Initial efforts by Cambria’s services district to limit the amount of nitrates in its wastewater effluent appear to have accomplished their goal, at least in the short term, according to district officials. But they also say the temporary solution is triggering another problem.
The district reduced the nitrate levels by cutting the amount of oxygen injected into the sewage-treatment process. However, having less oxygen in the effluent means the district technically is violating its water-
discharge regulations, which require a certain level of dissolved oxygen in the effluent the district sends to its percolation ponds on San Simeon Creek Road.
That delicate balance affects, in turn, the operation of the district’s percolation ponds, emergency water supply (EWS) project, and a well that feeds it. Those have their own sets of rules about nitrate levels and other elements, levels exceeded during plant operation in mid-April.
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The district shut down the plant and is trying to iron out the issues in the short term and, if needed, a more expensive, complex long term.
The Central Coast Regional Water Quality Control Board sets those oxygen requirements and the ones controlling the nitrate and other levels.
In an April 30 email to the water board and water resources control engineer Jon Rokke, district General Manager Jerry Gruber explained the nitrate-reduction results and the dual-permit conundrum in which the district finds itself.
Gruber reported that nitrate levels in the wastewater-treatment plant’s effluent in March averaged 48.1 Mg/L (milligrams per liter). After plant staff made “a few operational adjustments” and essentially created an anoxic or oxygen-free zone within the treatment plant’s aeration basin, those levels dropped considerably, he wrote.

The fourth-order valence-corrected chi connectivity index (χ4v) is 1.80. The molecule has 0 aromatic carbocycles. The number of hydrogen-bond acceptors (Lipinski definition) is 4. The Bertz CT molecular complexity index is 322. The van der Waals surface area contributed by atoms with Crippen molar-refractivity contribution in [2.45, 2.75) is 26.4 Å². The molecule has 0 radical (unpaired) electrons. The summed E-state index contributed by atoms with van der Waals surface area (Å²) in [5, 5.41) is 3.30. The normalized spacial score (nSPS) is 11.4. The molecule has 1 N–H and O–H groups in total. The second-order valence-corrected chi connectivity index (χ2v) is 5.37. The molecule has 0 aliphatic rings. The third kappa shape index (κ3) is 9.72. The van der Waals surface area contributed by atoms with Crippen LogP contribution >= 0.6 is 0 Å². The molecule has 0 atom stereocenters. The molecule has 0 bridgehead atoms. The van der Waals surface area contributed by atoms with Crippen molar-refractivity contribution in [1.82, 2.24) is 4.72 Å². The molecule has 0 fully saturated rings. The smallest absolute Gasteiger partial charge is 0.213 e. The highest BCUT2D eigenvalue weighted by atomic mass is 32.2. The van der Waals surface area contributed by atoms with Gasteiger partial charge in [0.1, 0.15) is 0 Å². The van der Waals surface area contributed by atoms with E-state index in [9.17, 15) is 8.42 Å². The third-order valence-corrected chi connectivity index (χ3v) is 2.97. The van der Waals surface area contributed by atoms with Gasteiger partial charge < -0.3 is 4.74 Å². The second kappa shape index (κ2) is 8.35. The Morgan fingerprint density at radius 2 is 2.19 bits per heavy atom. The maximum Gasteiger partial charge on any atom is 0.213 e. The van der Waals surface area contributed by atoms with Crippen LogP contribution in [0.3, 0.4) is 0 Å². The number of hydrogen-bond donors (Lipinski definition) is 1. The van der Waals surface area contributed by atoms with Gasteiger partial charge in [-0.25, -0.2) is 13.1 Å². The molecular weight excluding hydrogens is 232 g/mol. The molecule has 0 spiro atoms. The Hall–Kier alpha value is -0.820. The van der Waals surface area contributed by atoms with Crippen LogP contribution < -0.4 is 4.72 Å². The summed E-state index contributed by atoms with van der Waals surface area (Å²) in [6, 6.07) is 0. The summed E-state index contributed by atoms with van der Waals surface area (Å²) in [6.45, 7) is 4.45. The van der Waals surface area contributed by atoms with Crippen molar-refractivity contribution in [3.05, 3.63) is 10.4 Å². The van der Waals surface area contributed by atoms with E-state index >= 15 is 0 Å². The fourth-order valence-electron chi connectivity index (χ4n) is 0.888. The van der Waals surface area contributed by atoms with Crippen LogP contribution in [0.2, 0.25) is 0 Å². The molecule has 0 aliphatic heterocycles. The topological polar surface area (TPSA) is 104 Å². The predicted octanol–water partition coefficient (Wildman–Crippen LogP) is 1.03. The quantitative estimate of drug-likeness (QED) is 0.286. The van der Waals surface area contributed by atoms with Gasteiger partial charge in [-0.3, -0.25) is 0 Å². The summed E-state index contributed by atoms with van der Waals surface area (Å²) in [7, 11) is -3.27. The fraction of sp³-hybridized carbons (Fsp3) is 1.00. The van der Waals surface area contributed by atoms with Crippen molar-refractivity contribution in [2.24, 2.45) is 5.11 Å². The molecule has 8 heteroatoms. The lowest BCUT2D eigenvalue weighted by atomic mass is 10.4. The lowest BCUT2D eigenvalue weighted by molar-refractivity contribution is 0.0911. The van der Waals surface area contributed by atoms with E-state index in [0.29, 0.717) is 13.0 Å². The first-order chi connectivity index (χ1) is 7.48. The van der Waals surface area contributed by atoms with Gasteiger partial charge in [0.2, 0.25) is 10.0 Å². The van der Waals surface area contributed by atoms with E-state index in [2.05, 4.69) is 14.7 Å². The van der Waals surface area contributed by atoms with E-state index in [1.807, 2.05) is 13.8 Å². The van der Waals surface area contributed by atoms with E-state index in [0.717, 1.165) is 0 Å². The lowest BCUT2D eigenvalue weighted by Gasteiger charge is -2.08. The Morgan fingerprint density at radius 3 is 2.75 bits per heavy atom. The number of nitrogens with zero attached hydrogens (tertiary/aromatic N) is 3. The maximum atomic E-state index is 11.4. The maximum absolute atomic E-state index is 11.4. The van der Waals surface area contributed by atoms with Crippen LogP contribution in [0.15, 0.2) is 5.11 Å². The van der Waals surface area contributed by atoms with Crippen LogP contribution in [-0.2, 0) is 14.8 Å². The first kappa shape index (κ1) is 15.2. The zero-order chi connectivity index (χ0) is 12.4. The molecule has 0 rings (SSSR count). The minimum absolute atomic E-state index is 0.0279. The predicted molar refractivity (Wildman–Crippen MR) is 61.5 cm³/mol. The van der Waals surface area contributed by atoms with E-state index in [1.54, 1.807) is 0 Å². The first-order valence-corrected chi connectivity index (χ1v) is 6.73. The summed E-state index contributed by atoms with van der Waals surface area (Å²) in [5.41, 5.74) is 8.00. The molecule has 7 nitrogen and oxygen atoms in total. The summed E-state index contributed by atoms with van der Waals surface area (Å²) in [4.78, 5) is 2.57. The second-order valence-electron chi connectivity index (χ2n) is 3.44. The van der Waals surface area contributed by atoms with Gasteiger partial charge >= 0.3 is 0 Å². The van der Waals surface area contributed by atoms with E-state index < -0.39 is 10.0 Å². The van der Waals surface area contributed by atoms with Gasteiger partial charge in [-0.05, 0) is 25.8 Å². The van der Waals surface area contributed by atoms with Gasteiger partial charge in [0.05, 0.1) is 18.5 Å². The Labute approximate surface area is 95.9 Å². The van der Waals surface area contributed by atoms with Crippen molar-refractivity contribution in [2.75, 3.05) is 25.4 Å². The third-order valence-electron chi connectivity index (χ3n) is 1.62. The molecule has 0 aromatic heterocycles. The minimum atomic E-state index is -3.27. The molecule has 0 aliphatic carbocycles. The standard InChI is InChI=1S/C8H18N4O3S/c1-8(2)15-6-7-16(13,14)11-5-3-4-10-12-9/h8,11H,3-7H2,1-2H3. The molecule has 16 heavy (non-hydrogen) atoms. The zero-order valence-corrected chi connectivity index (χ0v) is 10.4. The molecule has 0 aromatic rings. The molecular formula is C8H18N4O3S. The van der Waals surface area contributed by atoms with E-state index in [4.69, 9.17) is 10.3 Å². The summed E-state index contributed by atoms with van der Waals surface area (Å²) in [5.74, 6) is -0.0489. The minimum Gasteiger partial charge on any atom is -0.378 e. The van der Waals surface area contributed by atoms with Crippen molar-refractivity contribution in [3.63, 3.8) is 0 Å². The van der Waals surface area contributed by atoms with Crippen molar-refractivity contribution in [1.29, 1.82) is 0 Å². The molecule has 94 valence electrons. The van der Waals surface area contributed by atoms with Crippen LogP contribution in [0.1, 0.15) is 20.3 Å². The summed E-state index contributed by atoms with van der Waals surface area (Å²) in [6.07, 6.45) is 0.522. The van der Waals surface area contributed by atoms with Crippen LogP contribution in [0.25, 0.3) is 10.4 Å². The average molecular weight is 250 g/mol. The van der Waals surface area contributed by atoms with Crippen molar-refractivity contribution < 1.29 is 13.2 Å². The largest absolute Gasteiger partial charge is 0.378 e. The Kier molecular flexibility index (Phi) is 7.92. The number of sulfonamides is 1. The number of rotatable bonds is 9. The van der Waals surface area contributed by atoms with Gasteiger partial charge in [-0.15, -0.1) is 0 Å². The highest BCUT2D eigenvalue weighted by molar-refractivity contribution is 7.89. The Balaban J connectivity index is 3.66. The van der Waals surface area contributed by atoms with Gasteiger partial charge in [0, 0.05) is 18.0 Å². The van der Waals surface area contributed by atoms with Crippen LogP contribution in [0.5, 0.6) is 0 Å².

Levels on April 28 were 7.7 Mg/L, Gruber reported to Rokke.
Gruber wrote that with the district’s existing permit “and the dissolved oxygen requirements (2.0 Mg/L), we cannot denitrify.” He requested that the water board eliminate or “at least significantly reduce” the required dissolved oxygen levels.
District spokesman Tom Gray explained that one possible argument for
allowing the lower oxygen levels to prevail is that the requirements usually apply to effluent being discharged directly into a body of water, such as the ocean or a lake. The district’s effluent flows into percolation ponds on San Simeon Creek Road.
The EWS plant is on the same property.
The EWS plant is designed to operate during declared droughts and extremely dry seasons, when more water is being drawn out of the San Simeon Creek aquifer than is flowing into it from underflow in the creek watershed.
Cambria is under a water-supply emergency declaration, which has been in place since 2001, and a drought-emergency declaration since January 2014. The state and county also are under drought-emergency declarations.
District officials maintained the community could have run out of water during last year’s drought, but ratepayers did a remarkable job of conserving water, reducing their already water-conscious consumption level by nearly 40 percent in 2014.
The project, a water-reclamation plant, filters and treats a brackish blend of fresh and salt water and treated effluent from the district’s wastewater treatment plant. After the water goes through the EWS process, the highly treated liquid is injected back into the ground to recharge the basin and help replenish the aquifer and district source wells.
The project underwent its three-month test run earlier this year, which ended in mid-April.